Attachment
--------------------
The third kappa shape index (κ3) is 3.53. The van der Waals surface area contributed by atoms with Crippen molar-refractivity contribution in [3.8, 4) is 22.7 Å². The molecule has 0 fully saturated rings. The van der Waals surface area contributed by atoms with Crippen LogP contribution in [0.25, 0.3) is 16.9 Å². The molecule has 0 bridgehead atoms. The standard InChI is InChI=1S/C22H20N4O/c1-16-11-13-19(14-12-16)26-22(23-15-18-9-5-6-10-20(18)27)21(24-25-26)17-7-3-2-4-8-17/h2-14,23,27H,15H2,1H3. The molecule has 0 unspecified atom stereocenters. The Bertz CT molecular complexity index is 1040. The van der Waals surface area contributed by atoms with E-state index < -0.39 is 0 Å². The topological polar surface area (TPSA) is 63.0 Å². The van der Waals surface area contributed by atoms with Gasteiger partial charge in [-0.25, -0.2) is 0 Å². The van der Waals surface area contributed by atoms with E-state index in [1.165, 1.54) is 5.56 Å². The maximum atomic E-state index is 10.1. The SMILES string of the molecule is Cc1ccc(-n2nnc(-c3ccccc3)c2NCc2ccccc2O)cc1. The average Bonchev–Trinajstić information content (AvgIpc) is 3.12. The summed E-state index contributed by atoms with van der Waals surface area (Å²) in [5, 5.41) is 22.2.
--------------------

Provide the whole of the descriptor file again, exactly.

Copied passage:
The third kappa shape index (κ3) is 3.53. The van der Waals surface area contributed by atoms with Crippen molar-refractivity contribution in [3.8, 4) is 22.7 Å². The molecule has 0 fully saturated rings. The van der Waals surface area contributed by atoms with Crippen LogP contribution in [0.25, 0.3) is 16.9 Å². The molecule has 0 bridgehead atoms. The standard InChI is InChI=1S/C22H20N4O/c1-16-11-13-19(14-12-16)26-22(23-15-18-9-5-6-10-20(18)27)21(24-25-26)17-7-3-2-4-8-17/h2-14,23,27H,15H2,1H3. The molecule has 0 unspecified atom stereocenters. The Bertz CT molecular complexity index is 1040. The van der Waals surface area contributed by atoms with E-state index < -0.39 is 0 Å². The topological polar surface area (TPSA) is 63.0 Å². The van der Waals surface area contributed by atoms with Gasteiger partial charge in [-0.25, -0.2) is 0 Å². The van der Waals surface area contributed by atoms with E-state index in [1.165, 1.54) is 5.56 Å². The maximum atomic E-state index is 10.1. The SMILES string of the molecule is Cc1ccc(-n2nnc(-c3ccccc3)c2NCc2ccccc2O)cc1. The average Bonchev–Trinajstić information content (AvgIpc) is 3.12. The summed E-state index contributed by atoms with van der Waals surface area (Å²) in [5, 5.41) is 22.2.